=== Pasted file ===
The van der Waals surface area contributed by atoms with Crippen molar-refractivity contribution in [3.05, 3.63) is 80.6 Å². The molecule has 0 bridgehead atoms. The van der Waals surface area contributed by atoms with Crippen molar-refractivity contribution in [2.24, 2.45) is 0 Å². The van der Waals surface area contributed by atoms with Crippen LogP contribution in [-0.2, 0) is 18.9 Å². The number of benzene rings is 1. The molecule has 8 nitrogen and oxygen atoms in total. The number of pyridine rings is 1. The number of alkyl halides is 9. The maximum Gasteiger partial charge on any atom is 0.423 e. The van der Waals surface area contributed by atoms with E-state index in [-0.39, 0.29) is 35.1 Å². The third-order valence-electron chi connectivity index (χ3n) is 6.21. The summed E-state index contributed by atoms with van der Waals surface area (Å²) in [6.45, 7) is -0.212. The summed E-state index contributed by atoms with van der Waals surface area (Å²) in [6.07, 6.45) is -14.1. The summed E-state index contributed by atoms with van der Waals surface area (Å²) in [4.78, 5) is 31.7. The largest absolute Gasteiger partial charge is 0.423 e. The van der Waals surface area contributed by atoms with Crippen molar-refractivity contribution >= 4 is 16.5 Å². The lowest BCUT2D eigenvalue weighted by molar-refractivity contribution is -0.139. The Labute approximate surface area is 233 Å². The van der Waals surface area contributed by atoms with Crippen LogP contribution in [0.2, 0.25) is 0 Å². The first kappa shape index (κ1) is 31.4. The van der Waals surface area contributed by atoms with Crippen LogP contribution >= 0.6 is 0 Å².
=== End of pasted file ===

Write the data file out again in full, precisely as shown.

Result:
The van der Waals surface area contributed by atoms with Crippen molar-refractivity contribution in [3.05, 3.63) is 80.6 Å². The molecule has 0 bridgehead atoms. The van der Waals surface area contributed by atoms with Crippen molar-refractivity contribution in [2.24, 2.45) is 0 Å². The van der Waals surface area contributed by atoms with Crippen LogP contribution in [-0.2, 0) is 18.9 Å². The number of benzene rings is 1. The molecule has 8 nitrogen and oxygen atoms in total. The number of pyridine rings is 1. The number of alkyl halides is 9. The maximum Gasteiger partial charge on any atom is 0.423 e. The van der Waals surface area contributed by atoms with E-state index in [-0.39, 0.29) is 35.1 Å². The third-order valence-electron chi connectivity index (χ3n) is 6.21. The summed E-state index contributed by atoms with van der Waals surface area (Å²) in [6.45, 7) is -0.212. The summed E-state index contributed by atoms with van der Waals surface area (Å²) in [6.07, 6.45) is -14.1. The summed E-state index contributed by atoms with van der Waals surface area (Å²) in [4.78, 5) is 31.7. The largest absolute Gasteiger partial charge is 0.423 e. The van der Waals surface area contributed by atoms with Crippen molar-refractivity contribution >= 4 is 16.5 Å². The lowest BCUT2D eigenvalue weighted by molar-refractivity contribution is -0.139. The Labute approximate surface area is 233 Å². The van der Waals surface area contributed by atoms with Crippen LogP contribution in [0.2, 0.25) is 0 Å². The first kappa shape index (κ1) is 31.4. The van der Waals surface area contributed by atoms with Crippen LogP contribution >= 0.6 is 0 Å².